This week at the Operations Management Council (OMC) meeting, a significant portion was dedicated to the work we are doing to improve information technology (IT). In 2007, the Strategic Management Council, approved strategic initiatives to: 1) clarify the role of the Chief Information Officer (CIO) as stated in NPD 1000.3 and define core IT services that shall be provided by the CIO; 2) realign the NASA IT organization to reflect the role of the CIO and better connect with customers; 3) create a governance structure and processes to engage key stakeholders, inform IT investment decisions, and apply project management discipline to IT projects; 4) increase visibility into IT budgeting and spending through management controls and fund base IT services through a combination of Corporate and Center Management and Operations funding; 5) improve integration, security, and efficiency of IT by consolidating infrastructure and management control; and 6) assign ownership of application portfolios and create a CIO-facilitated process to drive application standardization and efficiencies.
With nearly $1.9 billion in annual IT spending, it's critical that these initiatives succeed to ensure that IT enables the mission, is integrated, secures our information and systems, and helps improve efficiency. Each NASA Center has submitted an implementation plan for improving IT management based on the SMC decisions. Although this degree of change may be difficult for those involved, the status quo is not an option for the agency.
For instance, in the OMC meeting, Jerry Davis, the Deputy CIO for IT Security reported that for March 2008 alone, there were over one billion scans of NASA systems by external entities. These would-be hackers are scanning for vulnerabilities in NASA systems that they can quickly exploit. Because of the ever-increasing threats, NASA's new IT Strategy and Investment Board recently approved an investment to establish a central Security Operations Center (SOC) for the agency, which I strongly support. The SOC's initial operations will begin at the start of calendar 2009, and will provide improved agency-wide capabilities to prevent, detect, and respond to security incidents in a more rapid fashion.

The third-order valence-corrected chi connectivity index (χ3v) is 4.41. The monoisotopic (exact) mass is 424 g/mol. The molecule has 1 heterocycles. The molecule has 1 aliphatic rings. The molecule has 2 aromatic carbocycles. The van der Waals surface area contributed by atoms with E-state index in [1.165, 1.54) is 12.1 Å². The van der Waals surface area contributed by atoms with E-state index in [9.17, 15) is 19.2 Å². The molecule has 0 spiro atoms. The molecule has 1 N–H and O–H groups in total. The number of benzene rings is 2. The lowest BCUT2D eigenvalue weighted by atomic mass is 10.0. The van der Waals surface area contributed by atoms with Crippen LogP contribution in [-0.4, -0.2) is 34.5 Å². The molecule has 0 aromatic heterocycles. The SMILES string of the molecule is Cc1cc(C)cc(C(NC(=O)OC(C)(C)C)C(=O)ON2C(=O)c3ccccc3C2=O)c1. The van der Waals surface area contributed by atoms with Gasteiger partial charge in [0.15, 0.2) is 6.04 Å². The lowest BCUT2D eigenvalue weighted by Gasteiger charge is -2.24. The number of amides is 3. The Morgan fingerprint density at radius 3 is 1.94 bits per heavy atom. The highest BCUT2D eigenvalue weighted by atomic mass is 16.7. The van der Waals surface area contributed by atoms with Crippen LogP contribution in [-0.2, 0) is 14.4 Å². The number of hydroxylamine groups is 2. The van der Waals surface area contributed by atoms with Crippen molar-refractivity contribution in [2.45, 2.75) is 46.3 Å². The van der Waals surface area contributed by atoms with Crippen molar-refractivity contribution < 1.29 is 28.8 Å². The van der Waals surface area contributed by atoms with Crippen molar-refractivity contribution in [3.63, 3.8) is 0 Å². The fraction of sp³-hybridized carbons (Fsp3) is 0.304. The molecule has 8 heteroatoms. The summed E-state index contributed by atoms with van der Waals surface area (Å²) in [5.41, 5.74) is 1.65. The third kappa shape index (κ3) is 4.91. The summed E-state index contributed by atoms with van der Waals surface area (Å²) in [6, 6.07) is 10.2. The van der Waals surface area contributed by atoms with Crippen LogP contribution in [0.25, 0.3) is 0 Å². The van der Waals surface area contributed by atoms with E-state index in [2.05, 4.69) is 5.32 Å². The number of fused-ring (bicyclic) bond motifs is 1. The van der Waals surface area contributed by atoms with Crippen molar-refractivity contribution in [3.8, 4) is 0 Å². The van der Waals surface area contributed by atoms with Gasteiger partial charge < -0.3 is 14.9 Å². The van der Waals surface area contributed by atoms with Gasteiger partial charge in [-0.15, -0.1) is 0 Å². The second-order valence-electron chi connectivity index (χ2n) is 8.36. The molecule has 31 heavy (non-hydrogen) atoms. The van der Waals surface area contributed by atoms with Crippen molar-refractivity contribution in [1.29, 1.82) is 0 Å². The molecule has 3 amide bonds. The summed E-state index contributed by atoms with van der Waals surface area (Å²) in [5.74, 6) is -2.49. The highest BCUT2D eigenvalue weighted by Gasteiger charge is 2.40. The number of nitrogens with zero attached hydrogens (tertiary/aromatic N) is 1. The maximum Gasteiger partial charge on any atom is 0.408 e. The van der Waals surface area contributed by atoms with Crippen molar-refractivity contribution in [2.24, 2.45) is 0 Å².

Another initiative underway to improve security is the implementation of Mission Focus Review (MFR) 137, which calls for increased use of the Outsourcing Desktop Initiative for NASA (ODIN) contract to provide laptops and desktops. While originally intended to reduce costs, the main value of this change will be improved patch management and maintenance of core configurations required by the Federal government. For example, the implementation of smart cards to access NASA systems will be much smoother on ODIN-managed equipment. I recognize that this might be a difficult change for some NASA workers, but it is an important initiative that we must continue to implement.
These initiatives represent only a few of the many activities being pursued by NASA's CIO community. The goals include increased security, enhanced integration, and cost savings.
I am very encouraged at the steps underway and the progress made in transforming the NASA IT environment and capabilities. Leadership at every level will be required to manage and bring about the changes we are undertaking. These changes will take time to complete and will be difficult; however, they are important and necessary in order for the agency to pursue and achieve our missions.
I would like to thank Jonathan Pettus, CIO, for his contribution to this week's blog.